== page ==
Programmatic web browsing module with AJAX support for Python
Python JavaScript Shell
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Spynner is a stateful programmatic web browser module for Python. It is based upon PyQT and WebKit, so it supports Javascript, AJAX, and every other technology that !WebKit is able to handle (Flash, SVG, ...). Spynner takes advantage of JQuery. a powerful Javascript library that makes the interaction with pages and event simulation really easy.

Using Spynner you would able to simulate a web browser with no GUI (though a browsing window can be opened for debugging purposes), so it may be used to implement crawlers or acceptance testing tools.








Open an Issue to report a bug or request a new feature. Other comments and suggestions can be directly emailed to the authors.


  • Throught regular easy_install / buildout:

    easy_install spynner
  • The bleeding edge version is hosted on github:

    git clone spynner
    cd spynner
    python install


You can generate the API locally (will create docs/api directory):

python gen_doc


A basic example:

import spynner
browser = spynner.Browser()
browser.runjs("console.log('I can run Javascript')")
browser.runjs("console.log('I can run jQuery: ' + jQuery('a:first').attr('href'))")"#esen")
browser.wk_fill("input[name=enit]", "hola")"input[name=b]")
print browser.url, browser.html

Sometimes you'll want to see what is going on:

browser = spynner.Browser()
browser.debug_level = spynner.DEBUG

See more examples in the repository:

Interact with the controls

  • See the implementation docstrings or examples !
  • You have three levels of control:
    • webkit methods which are recommended to us (wk_fill_*, wk_click_*) which are jquery based
    • classical methods (fill, click_*) which are jquery based
    • low level using QT raw events which are not that well working ATM. At least, you can move the mouse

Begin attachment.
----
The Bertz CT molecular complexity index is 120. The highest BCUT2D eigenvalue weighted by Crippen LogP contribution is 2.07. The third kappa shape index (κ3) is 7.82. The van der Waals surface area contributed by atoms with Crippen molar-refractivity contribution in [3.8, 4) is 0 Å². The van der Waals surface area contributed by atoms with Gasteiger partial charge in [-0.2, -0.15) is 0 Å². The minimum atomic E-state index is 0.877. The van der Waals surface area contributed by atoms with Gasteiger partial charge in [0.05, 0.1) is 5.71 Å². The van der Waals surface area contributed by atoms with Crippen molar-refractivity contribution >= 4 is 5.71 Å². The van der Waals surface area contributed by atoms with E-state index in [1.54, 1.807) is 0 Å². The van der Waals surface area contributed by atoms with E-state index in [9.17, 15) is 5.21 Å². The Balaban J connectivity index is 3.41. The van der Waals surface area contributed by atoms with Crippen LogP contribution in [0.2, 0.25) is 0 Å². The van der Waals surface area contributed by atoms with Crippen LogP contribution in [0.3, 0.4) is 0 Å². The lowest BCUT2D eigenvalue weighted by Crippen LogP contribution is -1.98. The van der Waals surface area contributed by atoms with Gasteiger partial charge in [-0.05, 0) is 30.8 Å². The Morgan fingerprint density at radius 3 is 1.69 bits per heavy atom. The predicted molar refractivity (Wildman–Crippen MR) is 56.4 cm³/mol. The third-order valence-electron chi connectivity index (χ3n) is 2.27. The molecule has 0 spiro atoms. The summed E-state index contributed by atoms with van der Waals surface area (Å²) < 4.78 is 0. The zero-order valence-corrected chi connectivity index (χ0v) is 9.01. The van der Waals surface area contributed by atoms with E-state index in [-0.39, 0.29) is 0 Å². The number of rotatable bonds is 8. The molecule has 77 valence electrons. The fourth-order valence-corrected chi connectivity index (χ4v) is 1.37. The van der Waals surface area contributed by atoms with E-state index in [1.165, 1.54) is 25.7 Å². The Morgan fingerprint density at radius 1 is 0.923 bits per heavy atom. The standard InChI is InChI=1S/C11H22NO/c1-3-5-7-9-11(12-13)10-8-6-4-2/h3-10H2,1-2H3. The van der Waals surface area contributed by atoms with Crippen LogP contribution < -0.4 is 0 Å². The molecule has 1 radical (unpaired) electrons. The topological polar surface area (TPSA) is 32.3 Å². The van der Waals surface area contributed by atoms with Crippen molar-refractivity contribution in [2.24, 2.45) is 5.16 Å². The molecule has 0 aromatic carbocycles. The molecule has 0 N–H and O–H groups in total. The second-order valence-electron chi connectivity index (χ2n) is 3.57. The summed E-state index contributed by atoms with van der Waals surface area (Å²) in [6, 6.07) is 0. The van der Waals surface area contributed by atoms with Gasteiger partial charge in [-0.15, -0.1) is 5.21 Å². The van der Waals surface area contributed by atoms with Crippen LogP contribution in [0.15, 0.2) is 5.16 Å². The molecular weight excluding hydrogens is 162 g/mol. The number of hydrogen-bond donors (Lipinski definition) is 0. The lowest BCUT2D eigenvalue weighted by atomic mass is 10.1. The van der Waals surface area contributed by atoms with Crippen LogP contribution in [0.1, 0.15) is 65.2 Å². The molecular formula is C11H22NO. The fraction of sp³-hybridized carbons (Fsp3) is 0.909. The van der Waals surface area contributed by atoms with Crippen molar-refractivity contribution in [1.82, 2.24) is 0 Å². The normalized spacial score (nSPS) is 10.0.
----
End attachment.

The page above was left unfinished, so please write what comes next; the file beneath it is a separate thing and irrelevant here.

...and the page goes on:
Running Javascript

Spynner uses jQuery to make Javascript interface easier. By default, two modules are injected to every loaded page:

  • JQuery core Amongst other things, it adds the powerful JQuery selectors, which are used internally by some Spynner methods. Of course you can also use jQuery when you inject your own code into a page.
  • Simulate jQuery plugin: Makes it possible to simulate mouse and keyboard events (for now spynner uses it only in the _click_ action). Look up the library code to see which kind of events you can fire.

Note that you must use __jQuery(...)_ instead of _jQuery(...)_ or the common shortcut _$(...)_. That prevents name clashing with the jQuery library used by the page.

Cook your soup: parsing the HTML

You can parse the HTML of a webpage with your favorite parsing library BeautifulSoup, lxml ,.. Since we are already using Jquery for Javascript, it feels just natural to work with pyquery, its Python counterpart:

import spynner
import pyquery
browser = spynner.Browser()
d = pyquery.Pyquery(browser.html)
href = d("#somelink").attr("href"), open("/path/outputfile", "w"))

Running Spynner without X11